Daan Tat: The Egg Tart That's A Chinese Bakery Standard

Entering a Chinese bakery for the first time, for the uninitiated, is an overwhelmingly thrilling experience for the senses. Behind the glass display cases, one won't find croissants or pain au chocolat like in a French boulangerie, nor the pizzelle or biscotti cookies of an Italian bakery. Instead, at a Chinese bakery, one can find a dazzling array of goods: sweet pineapple buns, mooncakes, coconut cream buns, fried sesame balls with red bean paste filling, milk tea, alongside savory baked goods like hot dog buns, pork floss buns, and barbeque pork buns (the kind you'd also find at a dim sum restaurant).

But there is one Chinese bakery standard, according to professional cook and writer Tim Chin, with which to judge whether the bakery is worth its salt: daan tat, a Hong Kong-style egg tart. It's a tiny treat that fits in the palm of your hand that delivers a satisfying texture combination of flaky pastry and custardy filling.

The origin of daan tat

A daan tat is a small, round tart with a flaky dough encasing and a silky, sweet egg custard filling. Daan tat looks similar to the Portuguese egg tart, pastel de nata, which allegedly was first created by 18th-century monks of Belem who found themselves having to sell sweet pastries to survive after the monasteries shut down following the 1820 liberal revolution (per Pasteis de Belem). However, the daan tat does not originate from the Portuguese treat (though the pastel de nata may have spawned the Macau-style egg tart), and instead is its own unique creation with an entirely different origin story.

A century later in Guangzhou, in the 1920s, the daan tat may have been born from the many British businessmen and officials who frequented the southern port city, along with British bakers who made British egg custard tarts, per Serious Eats. Chinese bakers made their own interpretation, and then post World War II, the daan tat migrated to Hong Kong with the wealthy Cantonese. There the pastry evolved to its popular and perfected form today.

The Cantonese egg tart versus the British egg tart

British egg custard tarts traditionally were made with shortcrust pastry and a filling made of cream, eggs, and sugar, as well as parsley, dates, prunes, and bone marrow, according to The Cambridge Language Collective. It wasn't until the 17th century, when temperatures in the Northern Hemisphere lowered, that the custard was added to make the tart a comfort food.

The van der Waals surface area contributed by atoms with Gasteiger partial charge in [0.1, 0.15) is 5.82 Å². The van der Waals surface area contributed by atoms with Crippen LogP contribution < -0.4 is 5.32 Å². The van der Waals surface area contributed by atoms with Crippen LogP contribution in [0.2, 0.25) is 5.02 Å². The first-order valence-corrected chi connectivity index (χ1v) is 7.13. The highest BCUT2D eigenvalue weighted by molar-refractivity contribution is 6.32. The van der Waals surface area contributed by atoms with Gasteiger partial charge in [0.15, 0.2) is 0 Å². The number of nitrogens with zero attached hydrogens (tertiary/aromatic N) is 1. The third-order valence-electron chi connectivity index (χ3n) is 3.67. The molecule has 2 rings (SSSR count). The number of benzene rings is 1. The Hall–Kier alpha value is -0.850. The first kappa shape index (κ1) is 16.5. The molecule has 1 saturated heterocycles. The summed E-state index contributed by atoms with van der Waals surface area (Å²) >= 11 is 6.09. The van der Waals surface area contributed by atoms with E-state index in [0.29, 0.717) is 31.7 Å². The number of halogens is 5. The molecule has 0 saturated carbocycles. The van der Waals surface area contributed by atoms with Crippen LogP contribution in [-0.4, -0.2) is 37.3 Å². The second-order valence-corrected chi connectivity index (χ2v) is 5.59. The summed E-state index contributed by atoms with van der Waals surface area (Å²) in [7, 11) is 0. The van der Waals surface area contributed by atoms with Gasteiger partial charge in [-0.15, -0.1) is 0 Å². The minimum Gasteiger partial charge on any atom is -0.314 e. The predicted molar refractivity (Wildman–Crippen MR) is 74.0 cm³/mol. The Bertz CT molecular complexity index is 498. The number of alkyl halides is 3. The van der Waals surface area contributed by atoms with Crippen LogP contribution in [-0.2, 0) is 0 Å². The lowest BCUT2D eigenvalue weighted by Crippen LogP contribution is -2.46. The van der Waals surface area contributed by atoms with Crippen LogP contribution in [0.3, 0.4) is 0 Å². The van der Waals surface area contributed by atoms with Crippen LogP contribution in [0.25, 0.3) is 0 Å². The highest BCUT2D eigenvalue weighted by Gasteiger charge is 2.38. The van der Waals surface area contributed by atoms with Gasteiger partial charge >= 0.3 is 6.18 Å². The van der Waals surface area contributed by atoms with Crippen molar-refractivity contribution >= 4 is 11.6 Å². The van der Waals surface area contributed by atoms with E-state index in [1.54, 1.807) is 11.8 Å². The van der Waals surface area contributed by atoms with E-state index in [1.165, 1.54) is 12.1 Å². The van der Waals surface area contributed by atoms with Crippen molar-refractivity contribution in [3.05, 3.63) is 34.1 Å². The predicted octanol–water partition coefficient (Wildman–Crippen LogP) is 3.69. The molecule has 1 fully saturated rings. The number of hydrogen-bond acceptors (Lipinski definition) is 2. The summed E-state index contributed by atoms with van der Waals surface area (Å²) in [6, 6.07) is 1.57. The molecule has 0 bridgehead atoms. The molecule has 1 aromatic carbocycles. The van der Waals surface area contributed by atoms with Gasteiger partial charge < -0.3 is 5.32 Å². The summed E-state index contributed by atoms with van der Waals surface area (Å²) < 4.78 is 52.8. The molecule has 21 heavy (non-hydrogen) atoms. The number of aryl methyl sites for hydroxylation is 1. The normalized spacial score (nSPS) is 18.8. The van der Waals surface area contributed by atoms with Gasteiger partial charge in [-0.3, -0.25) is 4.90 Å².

When the Chinese chefs saw the British chefs making their egg tarts, they copied the recipe. However, custard was a foreign, unfamiliar product that was expensive and hard to come by, so they replaced it with only egg, sugar, and milk. Instead of the shortcrust pastry, they used puff pastry custom to Cantonese dim sum, made with inexpensive pork lard rather than butter, though in later years they developed their own style of shortcrust. The lard is what gives the Cantonese-style egg tart its unique taste and flaky nature.

Daan tat ingredients and how to make them

While a good daan tat from a solid Chinese bakery is always a treat, there's nothing that beats eating a Chinese egg tart straight out of the oven. And for the freshest, warmest egg tart possible, it's best to bake the daan tat right in your own oven. The ingredients are relatively simple; one just needs flour, salt, unsalted butter, cold water, granulated sugar, hot water, evaporated milk, eggs, and vanilla extract, per The Woks of Life. After making the dough, which is best to do the day before so it can rest in the refrigerator overnight, the key to making a smooth filling is to strain out any bubbles that form as a result of whisking. For the most aesthetic result, use a fluted cutter to make the traditional ridged edge around the crust.

Visual learners can go to Youtuber Room for Dessert's channel for a soothing, easy-to-follow video tutorial for this simple Hong Kong-style egg tart recipe. They recommend eating these egg tarts for breakfast, paired with a milk tea — or you could even try it with yuenyeung, the drink that gives you coffee and tea in one cup.